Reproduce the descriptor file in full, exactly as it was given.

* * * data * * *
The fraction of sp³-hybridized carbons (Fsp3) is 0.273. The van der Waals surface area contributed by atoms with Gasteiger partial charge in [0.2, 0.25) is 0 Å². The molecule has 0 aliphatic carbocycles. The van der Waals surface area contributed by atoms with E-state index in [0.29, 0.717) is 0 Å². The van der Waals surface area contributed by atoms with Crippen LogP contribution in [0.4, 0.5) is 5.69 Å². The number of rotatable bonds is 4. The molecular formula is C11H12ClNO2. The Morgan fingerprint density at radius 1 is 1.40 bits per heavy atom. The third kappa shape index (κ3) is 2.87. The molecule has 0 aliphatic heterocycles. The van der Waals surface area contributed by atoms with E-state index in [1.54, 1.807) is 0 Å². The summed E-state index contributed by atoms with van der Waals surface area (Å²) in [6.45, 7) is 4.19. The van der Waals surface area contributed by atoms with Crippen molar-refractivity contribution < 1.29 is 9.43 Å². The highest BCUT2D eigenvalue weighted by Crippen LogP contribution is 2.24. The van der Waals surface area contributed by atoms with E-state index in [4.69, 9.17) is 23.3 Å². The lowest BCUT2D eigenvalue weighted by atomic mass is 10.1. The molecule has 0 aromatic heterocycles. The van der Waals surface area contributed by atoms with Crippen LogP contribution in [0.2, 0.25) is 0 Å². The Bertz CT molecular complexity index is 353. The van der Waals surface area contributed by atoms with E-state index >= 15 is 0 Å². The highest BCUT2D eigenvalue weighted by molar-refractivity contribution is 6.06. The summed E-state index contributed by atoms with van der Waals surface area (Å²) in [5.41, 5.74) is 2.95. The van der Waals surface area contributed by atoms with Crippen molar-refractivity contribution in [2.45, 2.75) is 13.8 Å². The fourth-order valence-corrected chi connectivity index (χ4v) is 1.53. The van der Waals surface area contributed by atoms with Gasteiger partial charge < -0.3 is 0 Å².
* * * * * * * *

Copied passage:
The fraction of sp³-hybridized carbons (Fsp3) is 0.273. The van der Waals surface area contributed by atoms with Gasteiger partial charge in [0.2, 0.25) is 0 Å². The molecule has 0 aliphatic carbocycles. The van der Waals surface area contributed by atoms with E-state index in [0.29, 0.717) is 0 Å². The van der Waals surface area contributed by atoms with Crippen LogP contribution in [0.4, 0.5) is 5.69 Å². The number of rotatable bonds is 4. The molecular formula is C11H12ClNO2. The Morgan fingerprint density at radius 1 is 1.40 bits per heavy atom. The third kappa shape index (κ3) is 2.87. The molecule has 0 aliphatic heterocycles. The van der Waals surface area contributed by atoms with E-state index in [1.54, 1.807) is 0 Å². The summed E-state index contributed by atoms with van der Waals surface area (Å²) in [6.45, 7) is 4.19. The van der Waals surface area contributed by atoms with Crippen molar-refractivity contribution < 1.29 is 9.43 Å². The highest BCUT2D eigenvalue weighted by Crippen LogP contribution is 2.24. The van der Waals surface area contributed by atoms with E-state index in [4.69, 9.17) is 23.3 Å². The lowest BCUT2D eigenvalue weighted by atomic mass is 10.1. The molecule has 0 aromatic heterocycles. The van der Waals surface area contributed by atoms with Crippen LogP contribution in [0.2, 0.25) is 0 Å². The Bertz CT molecular complexity index is 353. The van der Waals surface area contributed by atoms with E-state index >= 15 is 0 Å². The highest BCUT2D eigenvalue weighted by molar-refractivity contribution is 6.06. The summed E-state index contributed by atoms with van der Waals surface area (Å²) in [5.41, 5.74) is 2.95. The van der Waals surface area contributed by atoms with Crippen molar-refractivity contribution in [2.45, 2.75) is 13.8 Å². The fourth-order valence-corrected chi connectivity index (χ4v) is 1.53. The van der Waals surface area contributed by atoms with Gasteiger partial charge < -0.3 is 0 Å².